What I'm sayin' is that his defenses really were not very good. They were much worse until the end game hooked me up with a ton of experience and I got Statue Form -- had to work hard/play well to get there though. My ogre's survivability in any non-trash encounter relied strongly on being buffed up and aware.

I think the problem is that defense is becomes too powerful around mid-late, late-mid game, especially on cookie cutter characters, rather than the game becomes too easy. The hells were extremely challenging (and not doable probably) without statue form. I almost died several times in Dis before I attained statue form (and I still didn't kill Dispater until the 3rd try after having statue form).

Perhaps normal sized characters should receive a greater size penalty to evasion, shields should grow in power less quickly, and the most powerful armours (GDA, Crystal, Plate) should be nerfed significantly -- I wore that fire dragon armour most of the game and it seemed to be a decent balance between giving me reasonable survivability for melee and not making me able to blindly tab through the game. Infact, before statue form I absolutely could not blindly tab the vast majority of group encounters in Hell or Pan. (tho having statue form online was essential to killing cerebov and iirc the other unique pan lords as well). Also note that ogres pretty much never get two resistances at two blips at one time, lets alone better, without major sacrifice of their slots (ie both rings have to have resists for that to be possible). This fact kept my hero vulnerable if I wasn't paying attention (though the inventory management becomes a pain in the ass to keep your character adaptable.. gotta carry a bunch of jewelry. Make rings/amulets take 1/2 a slot or something IMO.).

Defense is too strong past mid game, especially on cookie cutter builds.

### Re: The Scaling Problem

Posted: Monday, 19th March 2012, 15:28
Eldray wrote:IMHO the biggest issue is the abrupt difficulty change between non-branch end levels and branch ends.

I agree and believe this benefits spoiled players over new players, who do not realize the final level of a branch is horrific in comparison.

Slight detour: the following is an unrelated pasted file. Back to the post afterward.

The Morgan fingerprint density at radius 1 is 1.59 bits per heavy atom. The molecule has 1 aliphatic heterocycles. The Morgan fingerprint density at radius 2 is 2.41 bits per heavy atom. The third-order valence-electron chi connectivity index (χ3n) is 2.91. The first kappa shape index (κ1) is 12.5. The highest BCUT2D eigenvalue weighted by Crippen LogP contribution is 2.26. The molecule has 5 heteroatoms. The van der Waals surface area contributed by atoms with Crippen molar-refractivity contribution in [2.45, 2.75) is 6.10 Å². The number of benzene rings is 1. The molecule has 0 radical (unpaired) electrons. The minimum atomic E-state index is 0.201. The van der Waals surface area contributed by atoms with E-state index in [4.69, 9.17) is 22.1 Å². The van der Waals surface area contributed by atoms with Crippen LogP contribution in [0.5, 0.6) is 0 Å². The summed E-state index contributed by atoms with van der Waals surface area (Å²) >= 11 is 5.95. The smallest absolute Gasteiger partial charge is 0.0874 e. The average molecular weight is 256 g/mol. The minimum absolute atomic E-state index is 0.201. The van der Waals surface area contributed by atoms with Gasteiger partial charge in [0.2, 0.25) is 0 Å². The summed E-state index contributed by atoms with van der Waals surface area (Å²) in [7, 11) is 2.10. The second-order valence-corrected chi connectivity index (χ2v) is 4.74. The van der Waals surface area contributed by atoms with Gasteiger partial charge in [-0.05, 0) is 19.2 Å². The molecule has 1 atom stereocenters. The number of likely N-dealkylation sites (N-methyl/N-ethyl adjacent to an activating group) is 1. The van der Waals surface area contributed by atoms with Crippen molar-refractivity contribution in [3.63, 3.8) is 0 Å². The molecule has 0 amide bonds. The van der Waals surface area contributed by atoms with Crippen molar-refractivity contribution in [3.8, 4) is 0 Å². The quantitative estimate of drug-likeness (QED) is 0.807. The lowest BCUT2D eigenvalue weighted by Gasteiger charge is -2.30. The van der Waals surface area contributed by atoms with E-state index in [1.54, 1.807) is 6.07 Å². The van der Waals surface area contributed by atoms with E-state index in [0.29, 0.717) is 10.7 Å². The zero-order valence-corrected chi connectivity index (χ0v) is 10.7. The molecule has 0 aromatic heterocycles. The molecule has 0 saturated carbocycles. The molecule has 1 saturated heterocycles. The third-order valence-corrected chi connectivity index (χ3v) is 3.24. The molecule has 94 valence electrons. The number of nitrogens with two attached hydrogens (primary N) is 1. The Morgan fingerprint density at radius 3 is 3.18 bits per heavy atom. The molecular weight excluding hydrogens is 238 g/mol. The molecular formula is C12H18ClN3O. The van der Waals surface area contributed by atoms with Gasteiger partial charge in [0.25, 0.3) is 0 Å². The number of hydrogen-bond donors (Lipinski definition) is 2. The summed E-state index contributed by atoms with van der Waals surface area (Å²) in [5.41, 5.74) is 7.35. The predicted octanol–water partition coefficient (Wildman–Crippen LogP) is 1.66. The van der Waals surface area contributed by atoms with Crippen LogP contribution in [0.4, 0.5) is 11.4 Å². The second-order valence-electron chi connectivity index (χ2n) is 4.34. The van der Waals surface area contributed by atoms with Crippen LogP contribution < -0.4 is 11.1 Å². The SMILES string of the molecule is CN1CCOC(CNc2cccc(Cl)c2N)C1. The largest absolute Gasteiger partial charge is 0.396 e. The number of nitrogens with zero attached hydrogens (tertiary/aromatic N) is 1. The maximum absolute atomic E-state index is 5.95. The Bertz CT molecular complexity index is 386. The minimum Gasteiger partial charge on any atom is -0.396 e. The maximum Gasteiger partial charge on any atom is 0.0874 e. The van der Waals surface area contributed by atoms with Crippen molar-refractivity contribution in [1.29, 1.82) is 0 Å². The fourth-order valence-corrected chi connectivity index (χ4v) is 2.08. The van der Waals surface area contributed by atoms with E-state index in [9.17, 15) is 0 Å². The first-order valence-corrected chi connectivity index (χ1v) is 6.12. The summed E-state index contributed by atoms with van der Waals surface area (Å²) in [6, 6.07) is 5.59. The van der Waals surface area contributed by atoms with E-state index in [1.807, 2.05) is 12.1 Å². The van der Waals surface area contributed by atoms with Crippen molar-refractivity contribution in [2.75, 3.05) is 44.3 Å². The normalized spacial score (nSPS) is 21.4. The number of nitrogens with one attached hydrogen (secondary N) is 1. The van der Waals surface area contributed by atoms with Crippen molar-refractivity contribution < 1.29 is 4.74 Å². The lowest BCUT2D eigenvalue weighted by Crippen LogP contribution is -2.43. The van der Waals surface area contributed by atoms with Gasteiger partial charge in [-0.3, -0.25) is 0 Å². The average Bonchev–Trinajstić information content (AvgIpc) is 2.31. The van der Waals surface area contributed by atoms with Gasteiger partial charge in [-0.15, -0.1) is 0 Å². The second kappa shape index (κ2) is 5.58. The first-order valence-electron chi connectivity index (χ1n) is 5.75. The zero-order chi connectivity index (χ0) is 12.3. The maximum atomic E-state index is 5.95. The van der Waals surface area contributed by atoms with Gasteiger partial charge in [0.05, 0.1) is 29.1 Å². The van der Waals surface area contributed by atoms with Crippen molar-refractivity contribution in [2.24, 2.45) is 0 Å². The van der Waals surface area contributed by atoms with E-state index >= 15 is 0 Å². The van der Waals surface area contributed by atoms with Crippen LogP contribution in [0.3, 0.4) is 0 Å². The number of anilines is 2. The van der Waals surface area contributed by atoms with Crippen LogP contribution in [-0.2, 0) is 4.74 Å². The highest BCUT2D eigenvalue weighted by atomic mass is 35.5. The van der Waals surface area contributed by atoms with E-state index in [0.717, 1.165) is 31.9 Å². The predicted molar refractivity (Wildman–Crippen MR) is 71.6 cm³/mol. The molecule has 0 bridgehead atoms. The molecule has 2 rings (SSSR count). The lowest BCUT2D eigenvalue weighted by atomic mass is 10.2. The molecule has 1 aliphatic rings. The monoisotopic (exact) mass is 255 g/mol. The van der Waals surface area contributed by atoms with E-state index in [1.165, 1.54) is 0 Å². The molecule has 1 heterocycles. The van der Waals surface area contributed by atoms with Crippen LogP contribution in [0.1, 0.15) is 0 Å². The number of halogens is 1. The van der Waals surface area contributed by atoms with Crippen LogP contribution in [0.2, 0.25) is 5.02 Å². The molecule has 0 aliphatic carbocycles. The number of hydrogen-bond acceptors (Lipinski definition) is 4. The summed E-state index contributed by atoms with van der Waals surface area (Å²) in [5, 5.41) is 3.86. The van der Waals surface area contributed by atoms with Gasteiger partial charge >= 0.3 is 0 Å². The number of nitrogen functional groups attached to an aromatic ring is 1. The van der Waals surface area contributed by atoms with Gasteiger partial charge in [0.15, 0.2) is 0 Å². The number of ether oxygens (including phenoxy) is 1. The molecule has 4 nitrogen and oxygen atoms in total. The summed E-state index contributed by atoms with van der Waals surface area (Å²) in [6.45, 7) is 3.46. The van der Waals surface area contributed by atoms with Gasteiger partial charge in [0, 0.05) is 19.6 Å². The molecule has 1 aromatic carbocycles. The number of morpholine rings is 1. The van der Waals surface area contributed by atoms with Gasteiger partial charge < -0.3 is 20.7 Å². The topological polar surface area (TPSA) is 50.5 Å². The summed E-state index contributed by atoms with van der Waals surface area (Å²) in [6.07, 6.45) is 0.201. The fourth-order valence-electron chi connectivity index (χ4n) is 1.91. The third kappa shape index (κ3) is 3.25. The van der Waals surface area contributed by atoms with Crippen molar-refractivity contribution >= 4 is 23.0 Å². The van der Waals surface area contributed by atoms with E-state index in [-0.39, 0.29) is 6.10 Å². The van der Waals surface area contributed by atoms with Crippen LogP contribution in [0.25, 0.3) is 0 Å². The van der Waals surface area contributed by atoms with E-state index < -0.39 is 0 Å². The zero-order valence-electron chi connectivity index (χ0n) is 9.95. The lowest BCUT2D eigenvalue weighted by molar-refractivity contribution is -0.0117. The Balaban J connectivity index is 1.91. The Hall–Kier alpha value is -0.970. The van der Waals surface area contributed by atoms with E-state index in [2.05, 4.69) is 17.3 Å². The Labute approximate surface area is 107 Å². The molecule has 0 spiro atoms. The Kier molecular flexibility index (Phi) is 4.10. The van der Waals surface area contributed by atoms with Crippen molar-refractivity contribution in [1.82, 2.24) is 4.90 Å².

My suggestion to this is to place a one-time warning on entering the final level (not unlike entering a level with a labrynth or bazaar, but this covers final floor entrance via shafts), or pre-mark downstairs to final level with warnings and explicitly warn in the event of a shafting.

Add a configuration switch for spoiled players to remove this warning.

### Re: The Scaling Problem

Posted: Monday, 19th March 2012, 16:00
XuaXua wrote:
Eldray wrote:IMHO the biggest issue is the abrupt difficulty change between non-branch end levels and branch ends.

I agree and believe this benefits spoiled players over new players, who do not realize the final level of a branch is horrific in comparison.

My suggestion to this is to place a one-time warning on entering the final level (not unlike entering a level with a labrynth or bazaar, but this covers final floor entrance via shafts), or pre-mark downstairs to final level with warnings and explicitly warn in the event of a shafting.

Add a configuration switch for spoiled players to remove this warning.

Yep, I remember when I first started getting characters who could actually survive in branches. I learnt pretty quickly how much tougher the branch ends were. But the most worrying thing after that was never quite knowing how deep the various branches were, I used to always look it up on the wiki to make sure. But around this time some of the branch depths got changed (can't remember now, did Orc and Elf have more floors a few versions back?) So there was one particular game where I'd actually cleared a branch end, very nearly dying numerous times of course, the entire time not actually realising it was the branch end. So I think some sort of communication when you reach the branch end would definitely be beneficial.

Edit: I don't see why you need a configuration switch, it's not like it gets in the way, and it could kind of add to the excitement of entering a branch end. And if branch depths are changed again (which I understand is being considered) this will help spoiled and unspoiled alike.

### Re: The Scaling Problem

Posted: Monday, 19th March 2012, 16:07
Night2o1 wrote:I basically suicided him in Zot 5.

Yes, by melding away your source of rF for no apparent reason, so you could get hit for full orb of fire damage, 1.5x faster than normal.

Night2o1 wrote: I wore that fire dragon armour most of the game and it seemed to be a decent balance between giving me reasonable survivability for melee and not making me able to blindly tab through the game. Infact, before statue form I absolutely could not blindly tab the vast majority of group encounters in Hell or Pan

Blindly tabbing everything should kill players more often, it is waaaay too reliable given the brainless nature of the task.

### Re: The Scaling Problem

Posted: Monday, 19th March 2012, 16:16
I was probably unclear, I literally suicided him in Zot 5 would be a better way to put it. It wasn't player error.

And the blindly tabbing being bad is the point. Doing so against any creatures at the appropriate depth was very dangerous for this character, all the way up through extended. I don't think it is absurd that I could blindly tab trash mobs like Wight swarms in Dis (what I refer to as trash mobs), though.